The Road Not Taken

Two roads diverged in a wood, and I—
I took the one less travelled by,
And that has made all the difference.
(excerpted from The Road Not Taken by Robert Frost)

Taking the road less travelled is a good philosophy to live by if you want to have better stories, better pictures, a bigger and more exciting experience.. one different from all the previous travellers. However, it could possibly also mean more danger, peril and never coming back alive from uncharted territory.

Me, I live by a much simpler philosophy.

Two streets diverged in a town, and I—
I took the one most fragrant,
And that has made all the difference.
(with apologies to Robert Frost)

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It was the gorgeous aroma of BBQ pork that brought us to this shop.


Situated just further down from the famous Kelana Jaya Coffee shop at the corner of the road, we found ourselves drawn to the glistening meat hanging in the window. How much is that Char Siew in the window? The one with the sticky, black caramelized tail?

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Oh Desire of Desires.. This afternoon, I have a growing, ravenous and all consuming desire for Char Siu rice (chinese style BBQ pork). Sweet, slightly sticky BBQ-ed goodness, with them gooey addictive blackened edges. I am imagining eating this sliced up with some rice and steaming soup. But not just any old slab of pork, mind you… a really decent, tasty portion of the stuff.

 

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Whilst not as fatty as the Meng Kee Glenmarie or the Meng Shiang Taman Cheras pun-fei-sao (half fat half lean) nor as sweetly caramelized as the Toast and Roast PJ one, I have to say, this place does a fine Char Siew Farn (Rice). It has the right fat to lean meat ratio and tastes really good. Not too sweet either that you get a tooth-ache. The guy you see in the photo above is the cook and he was originally from the outdoor coffeeshop behind Istana Hotel in KL. No wonder he looked so familiar to me.

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Another one of my favorite lunches on earth is a plate of roast pork meat, drenched in the sweet black sauce. And my favorite part of that lunch is of course, the siew yoke i.e. – roast pork belly with layers of lambent fat, juicy meat, and skin that has bubbled and popped all over like Rice Krispies. This produces a puffed and crunchy counterpart to the meat’s succulent interior that I just die for. So, begs the question, what’s better than Char Siew Farn? Char Siew- Siew Yoke Farn of course! Here in KL where I live, Malaysians take pride in their siew yoke, and so they should. It tops any other Siew Yoke in the world if I may say so myself. A great favourite of mine comes from Restoran Wong Kee in Pudu. The Roast Pork “Sifu” (the meat expert who cuts the pork) is a riot. Grumpy, nasty, and with all the hallmarks of a cocky Sifu. I love him.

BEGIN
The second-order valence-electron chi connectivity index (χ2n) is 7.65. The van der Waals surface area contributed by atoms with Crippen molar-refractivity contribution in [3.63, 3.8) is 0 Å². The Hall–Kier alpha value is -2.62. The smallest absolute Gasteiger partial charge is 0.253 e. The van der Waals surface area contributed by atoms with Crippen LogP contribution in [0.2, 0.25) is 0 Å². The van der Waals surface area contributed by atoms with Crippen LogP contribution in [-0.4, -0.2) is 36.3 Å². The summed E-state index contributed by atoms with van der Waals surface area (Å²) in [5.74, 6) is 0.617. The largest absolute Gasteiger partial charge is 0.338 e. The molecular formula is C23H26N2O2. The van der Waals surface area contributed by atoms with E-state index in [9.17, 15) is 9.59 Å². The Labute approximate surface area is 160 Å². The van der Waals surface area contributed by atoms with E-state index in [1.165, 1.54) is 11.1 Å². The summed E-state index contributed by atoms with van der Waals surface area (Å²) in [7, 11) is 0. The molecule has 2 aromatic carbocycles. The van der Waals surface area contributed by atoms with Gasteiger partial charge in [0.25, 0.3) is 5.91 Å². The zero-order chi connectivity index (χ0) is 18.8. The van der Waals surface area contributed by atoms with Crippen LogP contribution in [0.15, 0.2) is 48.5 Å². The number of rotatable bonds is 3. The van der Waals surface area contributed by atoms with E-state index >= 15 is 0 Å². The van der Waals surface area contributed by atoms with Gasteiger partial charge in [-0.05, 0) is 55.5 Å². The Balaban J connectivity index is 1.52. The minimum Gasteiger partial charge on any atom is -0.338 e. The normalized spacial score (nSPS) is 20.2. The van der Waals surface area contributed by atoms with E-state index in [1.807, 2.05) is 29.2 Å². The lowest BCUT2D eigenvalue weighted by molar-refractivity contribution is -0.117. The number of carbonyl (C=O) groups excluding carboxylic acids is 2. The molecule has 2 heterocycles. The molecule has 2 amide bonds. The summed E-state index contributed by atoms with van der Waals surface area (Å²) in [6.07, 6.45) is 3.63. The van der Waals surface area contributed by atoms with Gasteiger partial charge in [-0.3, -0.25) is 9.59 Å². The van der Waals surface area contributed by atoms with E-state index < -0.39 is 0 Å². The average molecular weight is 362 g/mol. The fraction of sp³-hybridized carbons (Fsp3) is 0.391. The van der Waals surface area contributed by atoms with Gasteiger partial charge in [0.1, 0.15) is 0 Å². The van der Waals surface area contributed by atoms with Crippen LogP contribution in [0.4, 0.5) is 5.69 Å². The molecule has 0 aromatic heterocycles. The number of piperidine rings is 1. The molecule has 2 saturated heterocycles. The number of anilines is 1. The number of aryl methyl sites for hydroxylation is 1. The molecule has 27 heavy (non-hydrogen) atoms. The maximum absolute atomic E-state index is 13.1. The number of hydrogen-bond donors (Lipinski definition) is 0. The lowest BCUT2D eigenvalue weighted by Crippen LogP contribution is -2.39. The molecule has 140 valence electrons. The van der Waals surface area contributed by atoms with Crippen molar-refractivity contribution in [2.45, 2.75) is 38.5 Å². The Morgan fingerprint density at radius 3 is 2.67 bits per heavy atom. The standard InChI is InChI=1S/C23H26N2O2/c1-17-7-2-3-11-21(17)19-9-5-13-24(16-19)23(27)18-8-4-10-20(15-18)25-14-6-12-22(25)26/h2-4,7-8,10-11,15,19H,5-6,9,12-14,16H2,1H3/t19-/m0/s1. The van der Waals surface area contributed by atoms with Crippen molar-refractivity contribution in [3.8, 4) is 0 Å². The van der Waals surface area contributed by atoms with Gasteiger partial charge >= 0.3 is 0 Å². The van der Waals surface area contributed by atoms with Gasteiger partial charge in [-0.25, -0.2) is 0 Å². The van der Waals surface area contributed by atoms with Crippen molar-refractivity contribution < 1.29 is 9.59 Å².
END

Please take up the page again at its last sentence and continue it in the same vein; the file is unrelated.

The Char Siew – Siew Yoke Farn here at Kopitiam 868 Kelana Jaya, is less greasy, less sweet, but still super tasty. Of course it cannot beat the Wong Kee Siew Yoke, or the Meng Kee Char Siew, but it will do as a replacement in the Petaling Jaya area, I suppose. We like this place because it is clean, and the wait for your food is way shorter than the busy Coffee-shop at the top of this street.

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Another great find at this place is the Lamb Wantan Mee.  The lamb is served in soup and comes with your Kon-low Wantan Meen (dry noodles in dark sauce). The Lamb meat is ultra soft and aromatic, with no traces of gamy after taste whatsoever. I really liked this as it made a change from your normal wantan mee.

A word on the cook. He used to work in Singapore but had to return to KL for family reasons. He got the idea about Lamb Wantan Mee from China, where lamb is commonly used as part of this popular chinese dish.

Kelana Jaya Lamb Wantan Mee

I do not know the address of the place but it is just by Giant in Kelana Jaya. Here is a picture of the street. Happy hunting!

 

Address:
Near Giant Kelana Jaya
Google Maps

 

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